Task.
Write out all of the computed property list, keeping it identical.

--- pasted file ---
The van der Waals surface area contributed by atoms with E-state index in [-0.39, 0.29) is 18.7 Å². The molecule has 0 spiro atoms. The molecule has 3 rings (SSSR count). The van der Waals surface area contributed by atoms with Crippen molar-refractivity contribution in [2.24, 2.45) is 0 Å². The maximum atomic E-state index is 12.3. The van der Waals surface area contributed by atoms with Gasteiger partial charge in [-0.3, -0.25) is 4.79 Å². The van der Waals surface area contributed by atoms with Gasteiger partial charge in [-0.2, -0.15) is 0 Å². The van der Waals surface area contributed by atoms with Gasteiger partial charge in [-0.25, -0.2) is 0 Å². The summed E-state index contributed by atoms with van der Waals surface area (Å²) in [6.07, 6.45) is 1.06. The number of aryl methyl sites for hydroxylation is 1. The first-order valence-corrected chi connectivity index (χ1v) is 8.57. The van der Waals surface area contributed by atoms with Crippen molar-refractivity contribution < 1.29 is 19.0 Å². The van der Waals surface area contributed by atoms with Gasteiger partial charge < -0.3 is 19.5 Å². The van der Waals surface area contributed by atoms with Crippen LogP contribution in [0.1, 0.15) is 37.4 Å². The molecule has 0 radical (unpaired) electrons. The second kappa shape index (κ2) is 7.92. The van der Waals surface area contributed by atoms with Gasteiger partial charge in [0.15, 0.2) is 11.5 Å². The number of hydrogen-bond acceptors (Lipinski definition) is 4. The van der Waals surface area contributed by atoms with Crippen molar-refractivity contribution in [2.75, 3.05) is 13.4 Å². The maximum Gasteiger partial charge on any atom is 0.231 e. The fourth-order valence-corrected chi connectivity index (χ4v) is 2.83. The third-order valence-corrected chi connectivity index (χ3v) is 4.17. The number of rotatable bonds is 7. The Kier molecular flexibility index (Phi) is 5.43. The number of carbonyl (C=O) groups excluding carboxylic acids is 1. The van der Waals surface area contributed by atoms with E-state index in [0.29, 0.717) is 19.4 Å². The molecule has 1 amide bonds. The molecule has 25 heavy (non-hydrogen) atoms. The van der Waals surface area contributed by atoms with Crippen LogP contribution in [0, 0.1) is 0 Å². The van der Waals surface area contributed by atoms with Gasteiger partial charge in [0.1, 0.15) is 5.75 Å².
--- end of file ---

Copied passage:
The van der Waals surface area contributed by atoms with E-state index in [-0.39, 0.29) is 18.7 Å². The molecule has 0 spiro atoms. The molecule has 3 rings (SSSR count). The van der Waals surface area contributed by atoms with Crippen molar-refractivity contribution in [2.24, 2.45) is 0 Å². The maximum atomic E-state index is 12.3. The van der Waals surface area contributed by atoms with Gasteiger partial charge in [-0.3, -0.25) is 4.79 Å². The van der Waals surface area contributed by atoms with Gasteiger partial charge in [-0.2, -0.15) is 0 Å². The van der Waals surface area contributed by atoms with Gasteiger partial charge in [-0.25, -0.2) is 0 Å². The summed E-state index contributed by atoms with van der Waals surface area (Å²) in [6.07, 6.45) is 1.06. The number of aryl methyl sites for hydroxylation is 1. The first-order valence-corrected chi connectivity index (χ1v) is 8.57. The van der Waals surface area contributed by atoms with Crippen molar-refractivity contribution < 1.29 is 19.0 Å². The van der Waals surface area contributed by atoms with Gasteiger partial charge < -0.3 is 19.5 Å². The van der Waals surface area contributed by atoms with Crippen LogP contribution in [0.1, 0.15) is 37.4 Å². The molecule has 0 radical (unpaired) electrons. The second kappa shape index (κ2) is 7.92. The van der Waals surface area contributed by atoms with Gasteiger partial charge in [0.15, 0.2) is 11.5 Å². The number of hydrogen-bond acceptors (Lipinski definition) is 4. The van der Waals surface area contributed by atoms with Crippen molar-refractivity contribution in [2.75, 3.05) is 13.4 Å². The maximum Gasteiger partial charge on any atom is 0.231 e. The fourth-order valence-corrected chi connectivity index (χ4v) is 2.83. The third-order valence-corrected chi connectivity index (χ3v) is 4.17. The number of rotatable bonds is 7. The Kier molecular flexibility index (Phi) is 5.43. The number of carbonyl (C=O) groups excluding carboxylic acids is 1. The van der Waals surface area contributed by atoms with E-state index in [0.29, 0.717) is 19.4 Å². The molecule has 1 amide bonds. The molecule has 25 heavy (non-hydrogen) atoms. The van der Waals surface area contributed by atoms with Crippen LogP contribution in [0, 0.1) is 0 Å². The van der Waals surface area contributed by atoms with Gasteiger partial charge in [0.1, 0.15) is 5.75 Å².